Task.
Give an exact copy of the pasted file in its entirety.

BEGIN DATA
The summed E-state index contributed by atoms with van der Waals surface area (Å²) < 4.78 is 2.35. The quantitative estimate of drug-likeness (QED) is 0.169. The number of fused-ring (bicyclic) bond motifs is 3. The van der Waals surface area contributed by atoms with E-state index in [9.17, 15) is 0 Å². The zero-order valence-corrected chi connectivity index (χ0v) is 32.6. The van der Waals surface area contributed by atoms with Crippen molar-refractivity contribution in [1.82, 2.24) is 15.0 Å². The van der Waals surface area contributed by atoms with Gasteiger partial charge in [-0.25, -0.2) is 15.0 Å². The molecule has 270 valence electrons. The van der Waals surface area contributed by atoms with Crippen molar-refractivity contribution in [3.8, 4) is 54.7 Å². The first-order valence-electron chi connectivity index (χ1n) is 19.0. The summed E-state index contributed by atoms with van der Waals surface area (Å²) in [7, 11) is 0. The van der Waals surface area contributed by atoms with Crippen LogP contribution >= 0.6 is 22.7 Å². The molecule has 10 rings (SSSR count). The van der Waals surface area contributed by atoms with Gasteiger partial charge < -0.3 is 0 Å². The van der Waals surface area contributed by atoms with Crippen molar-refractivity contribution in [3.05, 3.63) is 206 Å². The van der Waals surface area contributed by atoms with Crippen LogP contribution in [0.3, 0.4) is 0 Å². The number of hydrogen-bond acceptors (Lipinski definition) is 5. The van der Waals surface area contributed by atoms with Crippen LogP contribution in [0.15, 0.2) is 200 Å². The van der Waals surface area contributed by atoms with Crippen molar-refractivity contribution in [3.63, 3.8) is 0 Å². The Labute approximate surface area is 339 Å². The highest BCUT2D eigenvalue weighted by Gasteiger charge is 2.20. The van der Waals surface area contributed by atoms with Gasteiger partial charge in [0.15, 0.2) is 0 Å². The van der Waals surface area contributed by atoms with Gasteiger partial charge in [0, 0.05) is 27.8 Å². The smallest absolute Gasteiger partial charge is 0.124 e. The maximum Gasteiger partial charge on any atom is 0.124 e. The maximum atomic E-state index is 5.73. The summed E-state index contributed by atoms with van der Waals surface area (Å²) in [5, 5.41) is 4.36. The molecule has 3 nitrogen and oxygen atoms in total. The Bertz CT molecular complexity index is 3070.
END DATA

The summed E-state index contributed by atoms with van der Waals surface area (Å²) < 4.78 is 2.35. The quantitative estimate of drug-likeness (QED) is 0.169. The number of fused-ring (bicyclic) bond motifs is 3. The van der Waals surface area contributed by atoms with E-state index in [9.17, 15) is 0 Å². The zero-order valence-corrected chi connectivity index (χ0v) is 32.6. The van der Waals surface area contributed by atoms with Crippen molar-refractivity contribution in [1.82, 2.24) is 15.0 Å². The van der Waals surface area contributed by atoms with Gasteiger partial charge in [-0.25, -0.2) is 15.0 Å². The molecule has 270 valence electrons. The van der Waals surface area contributed by atoms with Crippen molar-refractivity contribution in [3.8, 4) is 54.7 Å². The first-order valence-electron chi connectivity index (χ1n) is 19.0. The summed E-state index contributed by atoms with van der Waals surface area (Å²) in [7, 11) is 0. The van der Waals surface area contributed by atoms with Crippen LogP contribution >= 0.6 is 22.7 Å². The molecule has 10 rings (SSSR count). The van der Waals surface area contributed by atoms with Gasteiger partial charge < -0.3 is 0 Å². The van der Waals surface area contributed by atoms with Crippen molar-refractivity contribution in [3.05, 3.63) is 206 Å². The van der Waals surface area contributed by atoms with Crippen LogP contribution in [0.3, 0.4) is 0 Å². The number of hydrogen-bond acceptors (Lipinski definition) is 5. The van der Waals surface area contributed by atoms with Crippen LogP contribution in [0.15, 0.2) is 200 Å². The van der Waals surface area contributed by atoms with Crippen molar-refractivity contribution in [3.63, 3.8) is 0 Å². The Labute approximate surface area is 339 Å². The highest BCUT2D eigenvalue weighted by Gasteiger charge is 2.20. The van der Waals surface area contributed by atoms with Gasteiger partial charge in [0.15, 0.2) is 0 Å². The van der Waals surface area contributed by atoms with Gasteiger partial charge in [0, 0.05) is 27.8 Å². The smallest absolute Gasteiger partial charge is 0.124 e. The maximum Gasteiger partial charge on any atom is 0.124 e. The maximum atomic E-state index is 5.73. The summed E-state index contributed by atoms with van der Waals surface area (Å²) in [5, 5.41) is 4.36. The molecule has 3 nitrogen and oxygen atoms in total. The Bertz CT molecular complexity index is 3070.